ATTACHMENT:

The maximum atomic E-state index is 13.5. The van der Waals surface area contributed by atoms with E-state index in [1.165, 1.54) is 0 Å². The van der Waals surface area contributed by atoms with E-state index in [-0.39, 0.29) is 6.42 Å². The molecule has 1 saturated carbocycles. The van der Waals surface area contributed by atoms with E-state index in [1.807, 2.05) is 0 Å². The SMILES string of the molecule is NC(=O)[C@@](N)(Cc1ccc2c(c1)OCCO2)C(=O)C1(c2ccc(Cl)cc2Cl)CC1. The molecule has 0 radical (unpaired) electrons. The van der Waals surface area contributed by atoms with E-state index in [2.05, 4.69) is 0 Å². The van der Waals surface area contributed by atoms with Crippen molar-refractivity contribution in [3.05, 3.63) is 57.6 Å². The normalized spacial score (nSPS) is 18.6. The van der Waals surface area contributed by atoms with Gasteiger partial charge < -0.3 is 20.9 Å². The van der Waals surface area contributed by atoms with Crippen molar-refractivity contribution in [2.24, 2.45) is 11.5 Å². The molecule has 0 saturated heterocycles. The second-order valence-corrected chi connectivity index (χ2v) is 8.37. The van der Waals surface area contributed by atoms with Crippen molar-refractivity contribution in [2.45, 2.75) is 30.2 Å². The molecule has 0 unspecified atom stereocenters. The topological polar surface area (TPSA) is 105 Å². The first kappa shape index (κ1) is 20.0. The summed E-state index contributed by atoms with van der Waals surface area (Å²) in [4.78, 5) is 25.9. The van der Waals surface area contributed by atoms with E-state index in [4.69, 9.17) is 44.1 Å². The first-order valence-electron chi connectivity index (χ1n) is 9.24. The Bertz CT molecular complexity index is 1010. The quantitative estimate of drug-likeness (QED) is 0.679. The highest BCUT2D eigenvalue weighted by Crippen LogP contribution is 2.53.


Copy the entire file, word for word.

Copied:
The maximum atomic E-state index is 13.5. The van der Waals surface area contributed by atoms with E-state index in [1.165, 1.54) is 0 Å². The van der Waals surface area contributed by atoms with E-state index in [-0.39, 0.29) is 6.42 Å². The molecule has 1 saturated carbocycles. The van der Waals surface area contributed by atoms with E-state index in [1.807, 2.05) is 0 Å². The SMILES string of the molecule is NC(=O)[C@@](N)(Cc1ccc2c(c1)OCCO2)C(=O)C1(c2ccc(Cl)cc2Cl)CC1. The molecule has 0 radical (unpaired) electrons. The van der Waals surface area contributed by atoms with E-state index in [2.05, 4.69) is 0 Å². The van der Waals surface area contributed by atoms with Crippen molar-refractivity contribution in [3.05, 3.63) is 57.6 Å². The normalized spacial score (nSPS) is 18.6. The van der Waals surface area contributed by atoms with Gasteiger partial charge < -0.3 is 20.9 Å². The van der Waals surface area contributed by atoms with Crippen molar-refractivity contribution in [2.24, 2.45) is 11.5 Å². The molecule has 0 saturated heterocycles. The second-order valence-corrected chi connectivity index (χ2v) is 8.37. The van der Waals surface area contributed by atoms with Crippen molar-refractivity contribution in [2.45, 2.75) is 30.2 Å². The molecule has 0 unspecified atom stereocenters. The topological polar surface area (TPSA) is 105 Å². The first kappa shape index (κ1) is 20.0. The summed E-state index contributed by atoms with van der Waals surface area (Å²) in [4.78, 5) is 25.9. The van der Waals surface area contributed by atoms with E-state index in [4.69, 9.17) is 44.1 Å². The first-order valence-electron chi connectivity index (χ1n) is 9.24. The Bertz CT molecular complexity index is 1010. The quantitative estimate of drug-likeness (QED) is 0.679. The highest BCUT2D eigenvalue weighted by Crippen LogP contribution is 2.53.